A powerful exhibition that examines the evidence of the Island’s involvement in the transatlantic slave trade


  • 26 March 2022 - 31 December 2024
  • Jersey Museum, Art Gallery & Victorian House

We examine the evidence of the Island’s involvement in the transatlantic slave trade, including Jersey’s Lieutenant-Governor Sir George Carteret who was a founder member of the Royal Africa Company that traded in ivory, gold and enslaved people in the 17th century; Captain François Messervy of Jersey who was killed in 1722 during an uprising on board his slave ship off the coast of Africa; and Jersey trader Josué Mauger who in 1752 advertised enslaved people for sale in Nova Scotia, Canada, where his business was based.

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This exhibition takes place in the Victorian House at Jersey Museum, with its impressive mahogany staircase, because new research has shown that the house was built partly on the profits of the transatlantic slave trade. ‘Trade Roots’ explores Jersey’s historic links to slavery, from Islanders who owned mahogany plantations overseas and traded in slave-produced goods, to those who campaigned for the abolition of slavery.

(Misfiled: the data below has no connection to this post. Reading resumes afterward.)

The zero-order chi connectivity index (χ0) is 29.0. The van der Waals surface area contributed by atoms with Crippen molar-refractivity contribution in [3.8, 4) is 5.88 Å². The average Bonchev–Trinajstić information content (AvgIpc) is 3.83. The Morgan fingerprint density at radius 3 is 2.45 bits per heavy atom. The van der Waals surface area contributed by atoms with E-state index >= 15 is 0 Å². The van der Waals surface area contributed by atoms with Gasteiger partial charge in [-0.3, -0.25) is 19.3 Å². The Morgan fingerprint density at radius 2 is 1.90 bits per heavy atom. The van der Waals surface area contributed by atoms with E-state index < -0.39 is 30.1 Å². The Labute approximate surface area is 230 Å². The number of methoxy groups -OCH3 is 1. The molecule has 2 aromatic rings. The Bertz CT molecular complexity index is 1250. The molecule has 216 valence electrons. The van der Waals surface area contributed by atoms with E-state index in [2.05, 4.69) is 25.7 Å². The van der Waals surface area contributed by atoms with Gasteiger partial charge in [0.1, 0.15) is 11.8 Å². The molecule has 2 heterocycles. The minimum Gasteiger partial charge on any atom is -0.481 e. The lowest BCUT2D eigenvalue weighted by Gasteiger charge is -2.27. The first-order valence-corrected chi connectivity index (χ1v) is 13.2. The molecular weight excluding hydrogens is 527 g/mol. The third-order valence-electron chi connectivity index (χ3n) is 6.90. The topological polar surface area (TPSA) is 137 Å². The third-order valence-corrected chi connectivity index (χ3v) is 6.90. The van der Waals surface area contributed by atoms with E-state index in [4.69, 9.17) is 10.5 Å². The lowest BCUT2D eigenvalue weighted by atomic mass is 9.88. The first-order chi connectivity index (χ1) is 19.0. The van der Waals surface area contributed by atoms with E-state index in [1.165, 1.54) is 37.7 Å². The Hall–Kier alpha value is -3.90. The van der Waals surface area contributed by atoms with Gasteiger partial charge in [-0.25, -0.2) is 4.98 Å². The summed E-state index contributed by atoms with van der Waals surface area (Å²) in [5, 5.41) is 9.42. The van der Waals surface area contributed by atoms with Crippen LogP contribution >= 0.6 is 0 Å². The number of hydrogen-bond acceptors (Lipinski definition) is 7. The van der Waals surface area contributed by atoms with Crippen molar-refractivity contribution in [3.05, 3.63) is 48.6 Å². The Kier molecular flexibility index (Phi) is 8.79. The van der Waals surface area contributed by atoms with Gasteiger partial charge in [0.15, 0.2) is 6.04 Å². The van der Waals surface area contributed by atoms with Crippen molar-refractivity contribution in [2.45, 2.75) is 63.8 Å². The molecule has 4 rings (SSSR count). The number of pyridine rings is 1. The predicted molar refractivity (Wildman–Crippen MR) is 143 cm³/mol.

Thought-provoking, and at times challenging, this exhibition exposes some uncomfortable new stories from Jersey’s past and examines the legacy and impact of transatlantic slavery on the Island’s community today.


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Listen to experts explore Jersey’s links to transatlantic slavery in our three-part podcast.

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Jersey Museum, Art Gallery & Victorian House

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